Mothers Haven

Pregnancy Stress Test

Being pregnant is an exciting, confusing, overwhelming and strange experience. While it’s most exciting and a bit overwhelming, it can be confusing and strange when you have to take tests, have lab work done and have your body poked and prodded to check on the health of your baby. It’s all natural and it’s all part of the prenatal care package your doctor provides you with. One of these tests is a pregnancy stress test, referred to commonly as a non-stress test.


The good news about non stress tests is that it’s a noninvasive procedure. If you never had a pregnancy stress test, be thankful. This is the kind of test only given to women who have higher risk of difficulty during pregnancy, such as prenatal death. If you aren’t a high risk pregnancy, you won’t be required to take a pregnancy stress test. However, if your doctor recommends it, it’s a wise decision to go ahead with the test.


How the Non Stress Test In Pregnancy Works


This type of pregnancy stress test is typically performed once you reach at least 26 weeks in your pregnancy. All it requires is the monitoring of your baby’s heart rate to see if the baby is developing at a good pace or if the baby seems to have any stress on it’s heart. This is done with a Doppler radar that is strapped to your belly. Your doctor might perform a few tasks while you are being monitored, but it’s all common practice.


You’ll do this test right in your doctor’s office. The entire thing takes around 20 minutes. Your doctor will place two belts around your belly. One is for recording the baby’s heart rate and the other is for recording whether or not you have any contractions during your stress test. Your doctor will take your blood pressure several times throughout the test to make sure that it’s at a healthy level. As the baby moves, your job is to press a button to indicate that your baby is moving. What your doctor is looking for is to see whether or not the heart rate of your baby picks up speed as her or she moves around. Since you’re pushing a button to indicate when the baby moves, your job during this stress test is vital.


Why A Pregnancy Stress Test is Required

How your baby’s heart rate responds to movement is a good indicator of how health your baby is. As your pregnancy progresses, your baby’s heart beat picks up. However, if your baby’s heart rate isn’t picking up over time, it could indicate that there are issues in your pregnancy. This test is typically recommended for women who are carrying more than one baby, women who have other health problems unrelated to pregnancy, women who are still pregnant two weeks past their due date, baby’s who have stopped moving as often inside the mother’s womb, women who test positive for rh, baby’s who have either too much amniotic fluid or too little amniotic fluid in their sac, and women who’ve experienced other abnormal results from some of their other prenatal tests.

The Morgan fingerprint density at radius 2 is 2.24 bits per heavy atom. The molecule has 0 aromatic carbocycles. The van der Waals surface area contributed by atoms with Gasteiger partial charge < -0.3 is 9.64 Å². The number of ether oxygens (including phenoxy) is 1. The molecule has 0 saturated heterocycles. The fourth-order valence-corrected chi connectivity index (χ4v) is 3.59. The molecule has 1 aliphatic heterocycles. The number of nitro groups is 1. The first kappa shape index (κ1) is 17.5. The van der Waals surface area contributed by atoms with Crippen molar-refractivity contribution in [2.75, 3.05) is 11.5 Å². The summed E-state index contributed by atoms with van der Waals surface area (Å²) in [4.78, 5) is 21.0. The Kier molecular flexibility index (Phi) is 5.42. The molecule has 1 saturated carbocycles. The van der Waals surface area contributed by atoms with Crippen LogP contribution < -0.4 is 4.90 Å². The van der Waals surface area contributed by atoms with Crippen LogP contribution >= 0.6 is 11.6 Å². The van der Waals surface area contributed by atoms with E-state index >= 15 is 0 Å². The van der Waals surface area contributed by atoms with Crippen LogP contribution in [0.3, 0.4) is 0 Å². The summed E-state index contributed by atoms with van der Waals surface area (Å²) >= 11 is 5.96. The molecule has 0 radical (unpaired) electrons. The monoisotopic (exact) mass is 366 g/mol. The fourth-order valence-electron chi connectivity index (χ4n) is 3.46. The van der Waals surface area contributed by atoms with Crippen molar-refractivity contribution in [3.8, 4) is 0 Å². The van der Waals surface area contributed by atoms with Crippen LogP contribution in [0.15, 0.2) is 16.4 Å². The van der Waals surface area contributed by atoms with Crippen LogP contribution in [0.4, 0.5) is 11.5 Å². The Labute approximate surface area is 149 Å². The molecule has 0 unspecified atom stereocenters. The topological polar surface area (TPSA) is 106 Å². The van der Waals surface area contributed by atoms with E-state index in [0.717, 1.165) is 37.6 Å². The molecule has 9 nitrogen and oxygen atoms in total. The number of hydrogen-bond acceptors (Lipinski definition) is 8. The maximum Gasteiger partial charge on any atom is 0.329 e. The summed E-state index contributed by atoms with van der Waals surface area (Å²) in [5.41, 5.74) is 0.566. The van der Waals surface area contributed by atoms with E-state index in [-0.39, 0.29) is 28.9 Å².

The results of this stress test can help your doctor decide whether or not you need additional testing, if your birth plan needs to change or if your risk of pregnancy loss increases.

Results of a Non Stress Test In Pregnancy


Your doctor will discuss his or her findings with you after the test is complete. Your baby’s heart rate will fall into one of two categories; either reactive or nonreactive. When it falls into the reactive category, all is well. Your baby should have a reactive heart rate, meaning that the rate picks up significantly when your baby is moving. If your baby’s heart rate is nonreactive, it means that the heart rate of your baby does not change with the baby’s movements. It is important to understand, however, that your baby might be sleeping while you are tested. If your baby is sleeping, his heart rate is not going to react to his movements and your worries are for nothing.


However, if your baby’s test is nonreactive, your doctor will perform secondary prenatal testing to ensure that it wasn’t just because the baby was asleep. How your doctor reacts to your baby’s heart rate and health depends entirely on the results that come from his or her secondary prenatal testing.


If your doctor recommends that you complete a non stress test during your pregnancy stress test, it is important to remember that this does not indicate anything negative. Sometimes you just have a condition that makes it necessary to perform this test. It doesn’t mean there is anything wrong with either you or your baby; it just means that you need to take the test to be sure there is nothing to worry about.